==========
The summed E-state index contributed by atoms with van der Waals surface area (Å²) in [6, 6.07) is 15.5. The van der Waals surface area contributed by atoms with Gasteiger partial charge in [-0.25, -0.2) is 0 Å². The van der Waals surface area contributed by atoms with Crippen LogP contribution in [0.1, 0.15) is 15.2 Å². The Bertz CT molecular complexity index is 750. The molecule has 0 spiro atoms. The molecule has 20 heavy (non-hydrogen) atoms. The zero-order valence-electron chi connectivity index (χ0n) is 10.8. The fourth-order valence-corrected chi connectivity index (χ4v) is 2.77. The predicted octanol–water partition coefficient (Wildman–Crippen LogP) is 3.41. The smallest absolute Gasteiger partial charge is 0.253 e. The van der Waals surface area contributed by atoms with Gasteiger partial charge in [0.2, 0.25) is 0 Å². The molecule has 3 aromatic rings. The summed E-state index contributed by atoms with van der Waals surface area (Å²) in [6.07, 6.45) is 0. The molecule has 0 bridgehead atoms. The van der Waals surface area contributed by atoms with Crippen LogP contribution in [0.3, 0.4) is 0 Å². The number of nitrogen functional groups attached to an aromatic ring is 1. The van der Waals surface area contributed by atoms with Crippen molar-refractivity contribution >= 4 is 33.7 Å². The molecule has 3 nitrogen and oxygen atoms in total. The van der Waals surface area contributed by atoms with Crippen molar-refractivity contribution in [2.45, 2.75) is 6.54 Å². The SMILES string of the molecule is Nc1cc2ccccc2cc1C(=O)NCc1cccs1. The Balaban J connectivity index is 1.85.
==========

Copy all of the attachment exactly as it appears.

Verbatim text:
The summed E-state index contributed by atoms with van der Waals surface area (Å²) in [6, 6.07) is 15.5. The van der Waals surface area contributed by atoms with Gasteiger partial charge in [-0.25, -0.2) is 0 Å². The van der Waals surface area contributed by atoms with Crippen LogP contribution in [0.1, 0.15) is 15.2 Å². The Bertz CT molecular complexity index is 750. The molecule has 0 spiro atoms. The molecule has 20 heavy (non-hydrogen) atoms. The zero-order valence-electron chi connectivity index (χ0n) is 10.8. The fourth-order valence-corrected chi connectivity index (χ4v) is 2.77. The predicted octanol–water partition coefficient (Wildman–Crippen LogP) is 3.41. The smallest absolute Gasteiger partial charge is 0.253 e. The van der Waals surface area contributed by atoms with Gasteiger partial charge in [0.2, 0.25) is 0 Å². The molecule has 3 aromatic rings. The summed E-state index contributed by atoms with van der Waals surface area (Å²) in [6.07, 6.45) is 0. The molecule has 0 bridgehead atoms. The van der Waals surface area contributed by atoms with Crippen LogP contribution in [0.3, 0.4) is 0 Å². The number of nitrogen functional groups attached to an aromatic ring is 1. The van der Waals surface area contributed by atoms with Crippen molar-refractivity contribution >= 4 is 33.7 Å². The molecule has 3 nitrogen and oxygen atoms in total. The van der Waals surface area contributed by atoms with Crippen molar-refractivity contribution in [2.45, 2.75) is 6.54 Å². The SMILES string of the molecule is Nc1cc2ccccc2cc1C(=O)NCc1cccs1. The Balaban J connectivity index is 1.85.